Here's what that means and why it's great news for everyone.
When I heard the news that Sahadi’s, a family-run food emporium that’s been a staple in Brooklyn for 70 years, was expanding for the first time, I wanted to shout in a register that would rival Eagles fans last Sunday night. This is a grocery store expansion, so I’ll forgive anyone who just cocked an eyebrow. But, Sahadi’s opening a second location in Brooklyn’s Industry City later this year feels as momentous to me, a born Philadelphian, as the first Eagles Super Bowl title. It’s been a good week.
On the surface, Sahadi’s is a Middle Eastern grocery store, the largest of a few on a bustling stretch of Brooklyn’s Atlantic Avenue. The shop, which sits in a slightly awkward space, cobbled together between three old storefronts, is home to more than 200 glass and plastic bulk bins filled with nuts, dried fruit, seeds, and chocolates (get the dark chocolate covered almonds). There’s a cheese section and a prepared foods counter where the team scoops freshly made hummus and packs up just-rolled grape leaves by the dozen. There’s more, of course. But, Sahadi’s greatest value isn’t in any one of its departments or products that helped it nab the James Beard America’s Classic Award last year.
It’s this: It represents a dying way of food shopping that makes us all better cooks — a place where the team recognizes you, knows their top-notch products, and most importantly urges you to try what you’re buying, whether it’s cheese from a small producer in Vermont or both the 72 and the 74 percent dark chocolate disks they keep in stock to help you determine which is best for you’re baking project.
“I’m sure you can get almonds from 20 purveyors delivered to your door,” co-owner Christine Sahadi Whelan says, joking that if you want it walked up to your apartment door, you can have that too. “But you can’t get our almonds.” Those almonds are roasted all the way through in a Persian or Lebanese style, so there’s little to no chew at the center, just crisp sweetness. Prepared at the family’s facility near Industry City, “the almonds are pretty much roasted to order,” she adds.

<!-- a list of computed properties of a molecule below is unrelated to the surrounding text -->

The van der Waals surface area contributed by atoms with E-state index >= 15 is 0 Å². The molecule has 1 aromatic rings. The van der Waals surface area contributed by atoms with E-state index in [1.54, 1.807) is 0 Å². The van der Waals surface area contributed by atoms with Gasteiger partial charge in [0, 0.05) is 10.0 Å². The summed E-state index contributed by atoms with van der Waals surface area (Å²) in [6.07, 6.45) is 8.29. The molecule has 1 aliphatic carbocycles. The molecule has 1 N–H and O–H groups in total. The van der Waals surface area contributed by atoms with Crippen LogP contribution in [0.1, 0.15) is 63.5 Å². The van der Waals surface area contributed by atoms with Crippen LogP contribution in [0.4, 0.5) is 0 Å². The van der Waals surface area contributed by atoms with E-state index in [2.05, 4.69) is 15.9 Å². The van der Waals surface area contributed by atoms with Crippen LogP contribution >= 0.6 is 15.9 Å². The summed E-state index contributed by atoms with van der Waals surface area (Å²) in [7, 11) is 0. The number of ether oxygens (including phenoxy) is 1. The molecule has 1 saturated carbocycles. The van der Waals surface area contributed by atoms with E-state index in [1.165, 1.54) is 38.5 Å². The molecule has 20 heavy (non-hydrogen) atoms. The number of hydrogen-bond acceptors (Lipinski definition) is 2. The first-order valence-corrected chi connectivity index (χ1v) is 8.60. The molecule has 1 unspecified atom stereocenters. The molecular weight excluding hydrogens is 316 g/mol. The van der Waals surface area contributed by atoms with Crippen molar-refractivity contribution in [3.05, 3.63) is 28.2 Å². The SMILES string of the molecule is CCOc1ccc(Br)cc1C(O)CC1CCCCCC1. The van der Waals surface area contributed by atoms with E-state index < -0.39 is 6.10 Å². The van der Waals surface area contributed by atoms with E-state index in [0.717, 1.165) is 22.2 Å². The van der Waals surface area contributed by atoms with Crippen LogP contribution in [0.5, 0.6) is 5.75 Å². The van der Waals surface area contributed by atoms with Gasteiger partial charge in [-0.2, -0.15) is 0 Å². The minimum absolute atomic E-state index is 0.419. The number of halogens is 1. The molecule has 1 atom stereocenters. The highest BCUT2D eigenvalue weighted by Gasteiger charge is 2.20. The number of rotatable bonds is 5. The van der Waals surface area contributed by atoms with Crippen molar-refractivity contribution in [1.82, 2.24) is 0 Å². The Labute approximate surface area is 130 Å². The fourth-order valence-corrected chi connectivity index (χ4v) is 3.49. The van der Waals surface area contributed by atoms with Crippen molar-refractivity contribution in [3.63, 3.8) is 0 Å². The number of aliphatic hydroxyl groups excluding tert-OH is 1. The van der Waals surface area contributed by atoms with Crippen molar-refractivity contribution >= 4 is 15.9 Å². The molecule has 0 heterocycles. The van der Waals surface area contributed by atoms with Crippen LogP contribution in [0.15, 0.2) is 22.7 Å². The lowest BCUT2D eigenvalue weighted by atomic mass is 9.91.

When she, her husband Patrick Whelan, and her brother Ron Sahadi, the co-owners of the store, sat down to discuss expanding, they focused on what would “set us apart from the Amazons of the world,” she says. It’s a key question for any small grocer in America in 2018, a year that’s already seen the opening of a cashier-less store.
For the Sahadi’s family, what sets them apart extends beyond the freshly roasted nuts, and the nearly 100 pounds of hummus that’s made every day at 6 a.m. It’s also the baba ghanoush, the five granolas they make from scratch, the snack mixes, and the high level of quality control. “We like to be sure we’re producing the best products all the time,” she says.
Sahadi Whelan hopes to add to that roster at the new store, with an eye towards Lebanon and its surrounding region, and particularly the kind of hospitality you’ll find there. There are plans for a seasonal brunch menu with housemade merguez, and breads made on a saj, a domed Middle Eastern griddle. “We’re meeting with someone from Hot Bread Kitchen,” she adds, the New York-based non-profit bakery that employees immigrants, to build out their bread program with za’atar laced pies and Afghan flatbreads. All of this will be made in an open kitchen, another first for Sahadi’s.
She’s also enlisted a baker who currently makes the shop’s dried fruit-filled cookies, called maamoul, to help expand their pastry offerings. Diners will be able to sit and eat those sweets inside and outside if all goes to plan — and they may be able to enjoy them with cocktails inspired by Beirut, if a liquor license application goes through.
While the new store won’t be quite the same, she adds, (“it looks tremendous in comparison” to the shop on Atlantic) the core elements—sampling and discussing what you’re buying with the knowledgeable team—are “going to carry over.”
As cooks in 2018, that’s something we all need more of.